It’s a well-worn local business truism: DFW International Airport drives the North Texas regional economy. But hidden inside the statement is a kind of chicken-and-egg conundrum. Is DFW Airport the reason why the region’s economy has grown so much in the forty-plus years since its opening, or does the region’s strong growth support the thriving international airport?
That’s essentially the question taken up by a paper that was published in the Journal of Urban Economics that analyzes the impact of the 1978 Airline Deregulation Act on airline service and regional economies. The paper wished to determine whether airports were the cause of successful regions’ strong economies (and smaller regions’ struggles), or whether airports were successful because the regions within which they were located were already economically strong.
According to CityLab, the paper’s authors found that after deregulation, airlines shifted traffic to major centers, resulting in a sharp decline in airline traffic for small and midsize metro areas, and a boom for large MSAs:
“Our findings suggest that exogenous increases in air services lead to statistically and economically significant increases in regional growth,” the authors wrote. Airports essentially drive the growth of regions where they are based, fueling the expansion of existing industries and the growth of new ones. “We also find evidence that shifts in industrial composition are associated with a growth in the aviation networks,” Cristea and Blonigen added.
All in all, the study found that a 50 percent increase in annual air traffic leads to a 1.6 percent increase in annual population growth, a 1.7 percent increase in annual income growth, and a 2.7 percent increase in annual employment growth. Under its most conservative estimates, a 50 percent increase in an average city’s air-traffic growth rate generates an additional stream of income over a 20-year period equal to 7.4 percent of real gross domestic product, the equivalent of $523.3 million in 1978 dollars, or $2 billion today.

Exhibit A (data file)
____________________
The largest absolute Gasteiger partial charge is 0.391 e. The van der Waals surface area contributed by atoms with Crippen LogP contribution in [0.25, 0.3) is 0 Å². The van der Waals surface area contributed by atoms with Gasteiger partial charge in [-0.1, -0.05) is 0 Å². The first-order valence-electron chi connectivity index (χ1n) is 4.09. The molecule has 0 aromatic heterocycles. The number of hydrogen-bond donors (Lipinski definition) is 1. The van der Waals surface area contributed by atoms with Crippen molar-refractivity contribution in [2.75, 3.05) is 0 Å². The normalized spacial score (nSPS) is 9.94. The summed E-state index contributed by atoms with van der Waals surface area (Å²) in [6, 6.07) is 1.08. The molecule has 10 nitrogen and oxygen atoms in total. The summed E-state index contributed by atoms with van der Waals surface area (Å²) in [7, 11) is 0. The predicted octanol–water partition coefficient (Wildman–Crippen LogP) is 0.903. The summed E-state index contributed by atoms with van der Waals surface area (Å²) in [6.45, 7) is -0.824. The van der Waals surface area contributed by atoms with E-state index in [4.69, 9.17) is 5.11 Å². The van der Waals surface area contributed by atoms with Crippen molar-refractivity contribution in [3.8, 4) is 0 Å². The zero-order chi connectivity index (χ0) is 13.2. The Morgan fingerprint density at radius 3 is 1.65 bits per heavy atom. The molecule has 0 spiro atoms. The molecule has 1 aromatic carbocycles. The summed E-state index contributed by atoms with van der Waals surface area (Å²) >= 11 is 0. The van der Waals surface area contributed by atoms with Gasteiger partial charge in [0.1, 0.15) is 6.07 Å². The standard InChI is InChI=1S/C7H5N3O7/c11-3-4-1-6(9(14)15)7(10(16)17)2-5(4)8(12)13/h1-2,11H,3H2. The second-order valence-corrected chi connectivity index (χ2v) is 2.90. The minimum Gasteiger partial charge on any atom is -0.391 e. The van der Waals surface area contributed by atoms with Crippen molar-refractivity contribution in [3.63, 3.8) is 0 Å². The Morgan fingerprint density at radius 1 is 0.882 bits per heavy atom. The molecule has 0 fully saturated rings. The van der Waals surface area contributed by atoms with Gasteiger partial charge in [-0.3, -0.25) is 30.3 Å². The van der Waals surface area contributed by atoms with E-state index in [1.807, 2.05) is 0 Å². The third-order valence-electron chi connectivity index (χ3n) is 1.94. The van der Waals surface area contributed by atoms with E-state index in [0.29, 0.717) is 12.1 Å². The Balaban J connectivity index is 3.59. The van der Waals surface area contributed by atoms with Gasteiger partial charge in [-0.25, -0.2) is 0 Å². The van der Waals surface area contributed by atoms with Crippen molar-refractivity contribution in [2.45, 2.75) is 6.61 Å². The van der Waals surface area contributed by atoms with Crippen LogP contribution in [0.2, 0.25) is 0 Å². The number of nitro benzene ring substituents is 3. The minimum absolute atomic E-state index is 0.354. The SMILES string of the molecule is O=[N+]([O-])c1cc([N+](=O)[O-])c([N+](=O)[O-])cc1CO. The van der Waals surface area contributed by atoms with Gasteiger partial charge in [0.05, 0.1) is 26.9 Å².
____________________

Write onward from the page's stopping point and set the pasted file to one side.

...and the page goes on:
Those are incredible numbers, and they not only support the idea that DFW Airport is vital to North Texas, but they help underscore how North Texas’ incredible growth over the past few decades was the product of serendipitous timing. DFW Airport opened a short four years before airline deregulation, perfectly positioning it to emerge as one of the recipients of the economic windfall deregulation would produce for regional economies (even if it would come at the cost of the loss of Braniff International).
There is, of course, a broader question that goes beyond mere reveling in North Texas’ regional success. Was the economic shift brought on by airline deregulation beneficial for the overall American economy? Or, has airline deregulation played into the wider trend that shows vast gaps in opportunity, income, and livability across different regions of the country?
As CityLab points out, those regions that missed the boat on deregulation are now forced to subsidize the air travel to their airports that was once required by airline regulations. That can further strain local tax bases that are already struggling to keep up with the booming mega-metros. In other words, as it has in many other sectors of the economy, deregulation has produced both winners and losers, with economic benefits that often hide the true costs of the windfall.
The way the broader national economy has segregated into regional haves and have-nots mirrors the pattern of growth within the DFW region. The sprawl of a near half-century of DFW’s airport-driven growth has subdivided the region into pockets of haves and have-nots, hiding many of the costs of the boom that regional leaders are only beginning to appreciate.
Winners and losers, have and have-nots, the best of times and the worst of times: divisions of all sorts prove the great recurring theme of our contemporary moment. The question for the long-term is how sustainable it will all prove.